Bill to Punish anti-Israel Boycotters Passes First Knesset Hurdle

According to proposal, Israelis would face harsh punitive measures for such actions; controversial bill also calls for imposing sanctions on foreign nationals and groups and on states that give boycotts force of law.

Jonathan Lis
Jonathan Lis
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Jonathan Lis
Jonathan Lis

The Knesset plenum on Monday approved in its first reading a "boycott law," which would levy harsh punitive fines on Israelis who call for academic or economic boycotts against Israeli institutions.

The controversial bill was put forth by 24 Knesset members, including Kadima party whip Dalia Itzik, coalition chairman Zeev Elkin (Likud ) and committee chairman David Rotem (Yisrael Beiteinu ).

The Knesset plenum.Credit: Daniel Bar-On

The bill was supported by 32 members of Knesset, while 12 MKs opposed.

The draft law also calls for imposing sanctions against foreign nationals and organizations that call for anti-Israel boycotts, as well as against states that pass legislation giving such boycotts the force of law.

Elkin said prior to the vote that while in the United States it is considered illegal to boycott Israel - punishable by up to five years in prison and a fine of $1 million - the Israeli legal system cannot punish an Israeli who urges an American company to boycott his own country.

"This is an important and reasonable bill that will enable us to continue to ask the U.S. to take legal action against its citizens who boycott Israel," Elkin said.

Kadima faction chairwoman Dalia Itzik voted against the bill, and said that "it has nothing to do with the left or the right, for or against Arabs. MK Elkin, this is not what the poet intended. As a private civilian, do you want to put me in jail? You have taken the bill too far."

The Ministries of Justice, Foreign Affairs and Industry, Trade and Labor are fiercely opposed to the bill, on the grounds that it will not achieve its stated purpose of curbing boycotts and will only hamper efforts to cope with boycotts and the delegitimization of Israel on an international level.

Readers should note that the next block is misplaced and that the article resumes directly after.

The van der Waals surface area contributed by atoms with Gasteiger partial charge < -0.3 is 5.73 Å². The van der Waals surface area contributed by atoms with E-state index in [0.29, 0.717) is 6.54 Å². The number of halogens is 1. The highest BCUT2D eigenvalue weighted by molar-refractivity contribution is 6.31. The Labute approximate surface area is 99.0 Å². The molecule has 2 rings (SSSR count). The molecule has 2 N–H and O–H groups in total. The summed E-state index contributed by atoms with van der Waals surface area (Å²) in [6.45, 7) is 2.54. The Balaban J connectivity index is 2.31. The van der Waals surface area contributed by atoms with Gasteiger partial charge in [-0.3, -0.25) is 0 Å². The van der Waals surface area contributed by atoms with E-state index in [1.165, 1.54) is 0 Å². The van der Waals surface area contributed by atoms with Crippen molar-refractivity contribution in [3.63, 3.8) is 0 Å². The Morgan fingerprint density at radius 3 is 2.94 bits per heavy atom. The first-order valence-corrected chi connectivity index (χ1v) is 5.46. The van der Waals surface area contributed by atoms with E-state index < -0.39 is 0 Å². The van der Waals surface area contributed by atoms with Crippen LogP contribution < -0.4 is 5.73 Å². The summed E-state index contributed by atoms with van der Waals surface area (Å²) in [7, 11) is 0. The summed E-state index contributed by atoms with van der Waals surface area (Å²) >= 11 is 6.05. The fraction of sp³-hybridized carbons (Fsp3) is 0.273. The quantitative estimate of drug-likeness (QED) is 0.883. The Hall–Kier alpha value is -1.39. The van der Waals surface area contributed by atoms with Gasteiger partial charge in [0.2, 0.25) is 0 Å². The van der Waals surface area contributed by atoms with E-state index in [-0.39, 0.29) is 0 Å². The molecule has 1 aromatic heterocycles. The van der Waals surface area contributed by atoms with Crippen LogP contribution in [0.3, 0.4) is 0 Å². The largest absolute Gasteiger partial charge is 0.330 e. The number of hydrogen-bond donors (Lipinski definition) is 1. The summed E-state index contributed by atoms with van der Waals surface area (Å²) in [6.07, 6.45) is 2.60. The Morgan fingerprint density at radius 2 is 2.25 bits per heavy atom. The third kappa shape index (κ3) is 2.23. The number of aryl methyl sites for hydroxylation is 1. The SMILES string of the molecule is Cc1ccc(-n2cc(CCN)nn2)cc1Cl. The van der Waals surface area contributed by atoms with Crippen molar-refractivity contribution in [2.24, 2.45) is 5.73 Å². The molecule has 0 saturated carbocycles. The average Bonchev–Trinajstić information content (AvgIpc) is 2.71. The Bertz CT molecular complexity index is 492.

Representatives of these ministries told the committee that the law would violate the right to freedom of expression and could damage Israel's relations with the European Union and the Foreign Ministry's freedom of action.

The preamble to the bill states that its aim is "to protect the State of Israel in general and its citizens in particular from academic, economic and other boycotts targeting the state, its citizens and its corporations because of their connection to the state.

The draft law distinguishes among boycotts by Israeli residents or citizens; by foreign residents or nationals; and by foreign states, through legislation. It explicitly includes boycotts that affect the West Bank, such as boycotts of goods and services originating in the Jewish settlements there.

Under the provisions of the bill, the court could levy a fine of up to NIS 30,000 on Israeli citizens calling for or taking party in boycotts against Israel. Foreign citizens who violate the law could be prohibited from entering Israel for 10 years or more.

Foreign states that pass laws leading to a boycott of Israel or of Israeli products could be barred from carrying out transactions in Israeli bank accounts and from trading in Israeli stocks, land or real estate. In addition, the state could suspend the transfer of payments owed to the states. Israeli citizens who have suffered damage as a result of the boycott could sue for compensation, to be paid out of the frozen funds.

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